Self as a Reader:  

When thinking about the books I read for entertainment on my spare time, I used to read it for my own entertainment and wondered how it can relate to me. For example, if the main character went through something and was going through a low point, I always wondered when I was in the same predicament and what I did to get out of it to predict what was going to happen in the next pages. After this semester, my reading skills have changed. Now, as I am now reading a different book, I am thinking more about what the intentions of the author were when writing this book and what can everyone take away from it. In this FIQWS class, I have noticed that there have been many intertextual couplings; however, the main two sources that have stood out even though they don’t intend to have the same messages were the videos called The Land and Iggy Peck, Architect. Both videos involved a lot of childlike features for more of a broad audience while including children in the film. There were many texts that related but the reason why this one stood out the most was because of the large spectrum of audience this can relate to as well as each age group relating to it or getting a different message from it. For example, in the film The Land while adults can understand how potent children’s minds are and sometimes you should let their imagination run freely, many young children can watch this film as entertainment and use it as a guide to start making their own toys or their own playground in order to unleash their imagination and understand that it’s okay to try something different as long as your doing things that wouldn’t harm you.  


Writing Situations:  

When told to summarize and respond to my own questions of a text I’ve just read, I never understood how important it is to do that. I’ve always rewrote what was in the text which was summarizing for me and just responded to what everyone questioned or something that was unclear and never got anything out of summarizing and responding. Coming into FIQWS, I wasn’t a fan of doing that because I thought it was unnecessary especially if I wasn’t going to be graded for it; however, as one summary and response turned into four or five, I found a lot of joy in writing my thoughts of what I got out of a text and deeply questioned what was going on within it; also, with reflecting on ungraded pieces in this class, I learned that I improved in summarizing when it comes to complex text and terminated what was written in the text and started to summarize with key aspects of the text and including what I believe what was written instead of writing word for word something I didn’t understand. I’ve noticed that when my summarizing changed and improved, it made conversations with my fellow classmates more interesting and longer. If I wrote word for word what was already in the text, all I was doing when I spoke to classmates about the text was give them evidence that both my classmate and I already knew. Now, writing was I believed what was portrayed created more discussions and debates because minds do think alike which furthered my acknowledgement of the text because not only did I have my own thoughts of the text, I also had my classmates thought that I can either agree with and use as evidence on a paper, or use it as a counter argument when using an argumentative paper in the further future.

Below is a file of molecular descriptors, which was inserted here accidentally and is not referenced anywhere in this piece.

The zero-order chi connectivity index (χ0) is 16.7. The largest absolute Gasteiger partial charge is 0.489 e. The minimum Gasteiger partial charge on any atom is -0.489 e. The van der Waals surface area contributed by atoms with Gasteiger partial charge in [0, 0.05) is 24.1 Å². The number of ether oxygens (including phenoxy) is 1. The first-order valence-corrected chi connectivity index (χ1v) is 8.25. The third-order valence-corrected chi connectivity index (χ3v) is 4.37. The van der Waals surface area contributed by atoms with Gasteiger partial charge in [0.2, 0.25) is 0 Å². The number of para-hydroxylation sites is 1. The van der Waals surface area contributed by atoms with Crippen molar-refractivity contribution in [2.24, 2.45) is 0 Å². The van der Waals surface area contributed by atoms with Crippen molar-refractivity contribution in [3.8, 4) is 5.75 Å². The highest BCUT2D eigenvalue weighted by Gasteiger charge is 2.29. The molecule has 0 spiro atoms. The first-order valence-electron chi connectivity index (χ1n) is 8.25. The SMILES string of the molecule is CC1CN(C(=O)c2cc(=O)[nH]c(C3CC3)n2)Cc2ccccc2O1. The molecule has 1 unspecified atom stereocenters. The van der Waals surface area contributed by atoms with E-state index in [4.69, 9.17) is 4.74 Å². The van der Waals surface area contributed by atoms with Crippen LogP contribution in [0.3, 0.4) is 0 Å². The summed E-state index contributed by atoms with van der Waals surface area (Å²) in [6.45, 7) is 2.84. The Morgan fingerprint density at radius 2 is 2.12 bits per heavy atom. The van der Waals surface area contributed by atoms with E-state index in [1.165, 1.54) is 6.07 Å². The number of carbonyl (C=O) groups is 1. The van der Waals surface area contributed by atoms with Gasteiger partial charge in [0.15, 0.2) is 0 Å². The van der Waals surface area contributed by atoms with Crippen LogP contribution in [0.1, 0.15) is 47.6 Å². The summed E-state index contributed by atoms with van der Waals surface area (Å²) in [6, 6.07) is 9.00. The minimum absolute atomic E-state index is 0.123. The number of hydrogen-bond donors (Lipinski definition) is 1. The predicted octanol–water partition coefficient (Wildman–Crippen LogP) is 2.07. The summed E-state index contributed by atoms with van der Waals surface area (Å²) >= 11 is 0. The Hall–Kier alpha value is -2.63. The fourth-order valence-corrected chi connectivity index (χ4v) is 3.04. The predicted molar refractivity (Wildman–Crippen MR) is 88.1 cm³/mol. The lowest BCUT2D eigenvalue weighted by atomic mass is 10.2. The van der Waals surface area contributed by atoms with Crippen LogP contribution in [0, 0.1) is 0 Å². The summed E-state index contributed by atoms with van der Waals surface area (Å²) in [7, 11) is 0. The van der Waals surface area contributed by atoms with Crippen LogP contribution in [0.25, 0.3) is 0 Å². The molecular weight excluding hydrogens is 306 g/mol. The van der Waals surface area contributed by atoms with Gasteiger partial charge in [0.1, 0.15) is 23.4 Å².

Language andIdentity:  

Being a young low-income Latina in this world, it has created a lot of setbacks but more goals for me in the future. Before starting honors English my senior year of high school, I never valued nor acknowledged writers who were just like me and suffered through the same things’ society has built for us. But reading these books and seeing TedTalks of people that reminded me of myself and my classmates really did make me appreciate literature more and be more into it. Knowing that not all classes and especially college wouldn’t really emphasize the importance of your own language, I pushed that passion away from myself. Starting my first semester on FIQWS and given the text My Mother’s Garden by Kaitlyn Greenidge, it started to unlock again the connection I have to the greater world, more specifically, the connection I have to many writers. I believe understanding your own language and identity is very important when it comes to becoming a writer and even reading in general. Not only does it create an understanding of what divorces you from the larger community, it also shows how you as a writer can start building a bigger community of your own language and identity so that other readers can use that as support when it comes to finding themselves in text, films, or books.